The “tail” built-in command line tool prints the last few lines of the input data files. The “-f” parameter is used to follow the file as it grows. When the “-f” parameter is used, the tail does not exit after displaying the last few lines of the file. Instead, it continues to monitor the file for any new lines added to it and displays them as they are added. The main objective of the tail command is to figure out the error messages and monitor the file changes in real-time.
This post explains the main objective and working of the “tail” command parameter “-f(follow)”.
- Monitor Text Files For Changes
- Monitor Logs For Updates
How Does the “tail” command’s “-f” Parameter Work?
The “tail” command offers the “-f(follow)” parameter that follows the changes in the output of a file continuously in real-time. It is mainly used by the system administrator for monitoring the text and log files. It also shows the addition of new lines in a specific file by accessing it through another terminal.
The working of the “tail -f” command requires the filename whose content needs to be monitored in this format:
$ tail -f filename
If no filename is passed with the “tail -f” command then “descriptor” is used automatically by default and this process is called the “live tail”.
Example 1: Monitor Text Files For Changes
Let’s see the “tail -f” working practically with the help of an example to monitor the file changes.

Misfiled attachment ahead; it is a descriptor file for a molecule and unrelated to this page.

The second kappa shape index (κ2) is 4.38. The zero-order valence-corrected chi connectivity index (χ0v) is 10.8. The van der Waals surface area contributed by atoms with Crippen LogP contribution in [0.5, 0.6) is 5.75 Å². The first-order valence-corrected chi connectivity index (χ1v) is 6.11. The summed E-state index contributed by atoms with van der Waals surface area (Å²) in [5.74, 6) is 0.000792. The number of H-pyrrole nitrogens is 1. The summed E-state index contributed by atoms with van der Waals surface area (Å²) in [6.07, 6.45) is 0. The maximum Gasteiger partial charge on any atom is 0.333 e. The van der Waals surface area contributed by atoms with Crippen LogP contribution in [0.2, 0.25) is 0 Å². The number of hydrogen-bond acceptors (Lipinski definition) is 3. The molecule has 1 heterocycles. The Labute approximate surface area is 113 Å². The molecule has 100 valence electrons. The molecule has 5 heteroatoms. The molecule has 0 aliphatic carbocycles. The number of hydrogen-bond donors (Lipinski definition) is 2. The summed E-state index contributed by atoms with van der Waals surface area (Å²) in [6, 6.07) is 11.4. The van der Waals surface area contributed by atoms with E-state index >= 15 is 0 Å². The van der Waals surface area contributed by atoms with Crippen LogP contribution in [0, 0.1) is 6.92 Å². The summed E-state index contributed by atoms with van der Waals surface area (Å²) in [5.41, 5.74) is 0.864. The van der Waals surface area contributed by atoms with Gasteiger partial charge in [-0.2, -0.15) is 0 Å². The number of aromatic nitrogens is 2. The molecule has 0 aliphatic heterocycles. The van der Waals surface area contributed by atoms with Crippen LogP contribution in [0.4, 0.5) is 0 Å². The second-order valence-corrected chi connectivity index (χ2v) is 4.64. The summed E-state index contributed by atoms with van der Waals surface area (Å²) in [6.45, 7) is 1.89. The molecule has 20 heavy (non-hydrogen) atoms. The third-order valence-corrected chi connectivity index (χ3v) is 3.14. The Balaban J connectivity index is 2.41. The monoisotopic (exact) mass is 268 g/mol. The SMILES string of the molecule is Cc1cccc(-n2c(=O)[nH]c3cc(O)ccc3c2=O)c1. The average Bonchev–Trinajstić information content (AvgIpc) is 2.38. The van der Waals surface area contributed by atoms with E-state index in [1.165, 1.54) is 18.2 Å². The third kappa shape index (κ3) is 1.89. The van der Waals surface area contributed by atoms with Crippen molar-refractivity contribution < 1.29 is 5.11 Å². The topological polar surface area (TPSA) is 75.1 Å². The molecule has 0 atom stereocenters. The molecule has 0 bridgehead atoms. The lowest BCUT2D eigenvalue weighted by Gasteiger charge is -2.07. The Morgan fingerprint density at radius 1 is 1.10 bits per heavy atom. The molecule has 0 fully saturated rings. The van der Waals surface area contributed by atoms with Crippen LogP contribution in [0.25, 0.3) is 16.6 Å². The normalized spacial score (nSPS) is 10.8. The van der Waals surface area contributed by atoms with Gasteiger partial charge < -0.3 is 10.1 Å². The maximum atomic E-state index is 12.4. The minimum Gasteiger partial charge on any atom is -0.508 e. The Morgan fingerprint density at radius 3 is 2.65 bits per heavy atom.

Create a File
Create a text file named “Note.txt” with the help of the simplest built-in “cat” command:
$ cat > Note.txt
Monitor the File
Now open another second terminal and execute the “tail -f” command with the “Note.txt” filename to monitor the changes and saves them:
$ tail -f Note.txt
At that time the “tail -f” command is monitoring the “Note.txt” file. Now if the user adds any content to the “Note.txt” file the “-f” parameter of the tail will follow it like this as shown in the following gif:
Press the “Ctrl+C” shortcut key to exit the monitoring process.
Example 2: Monitor Logs For Updates
The logs act as a piece of information on very action performed on the Linux system such as mail, cron services, kern, daemon, and much more. The “tail -f” command continuously monitors the logs and shows the new updates added to it time by time. when the system administration.
In Linux, logs are stored in the “/var/log/message” directory except from Ubuntu. It stores the logs in the “syslog” directory. To monitor that “syslog” directory use the “tail -f” command in this way:
$ tail -f /var/log/messages
The output contains the last few lines of the “var/log/syslog” directory of Ubuntu operating system.
In Linux, the “tail” command with the “-f” parameter follows the addition or updation of the new lines into the particular file. It monitors the input data file continuously until the monitoring operation is stopped. To stop the monitoring operation, use the “Ctrl+C” key from the keyboard.
This post has demonstrated the purpose and the working of the “tail” command’s “-f” parameter.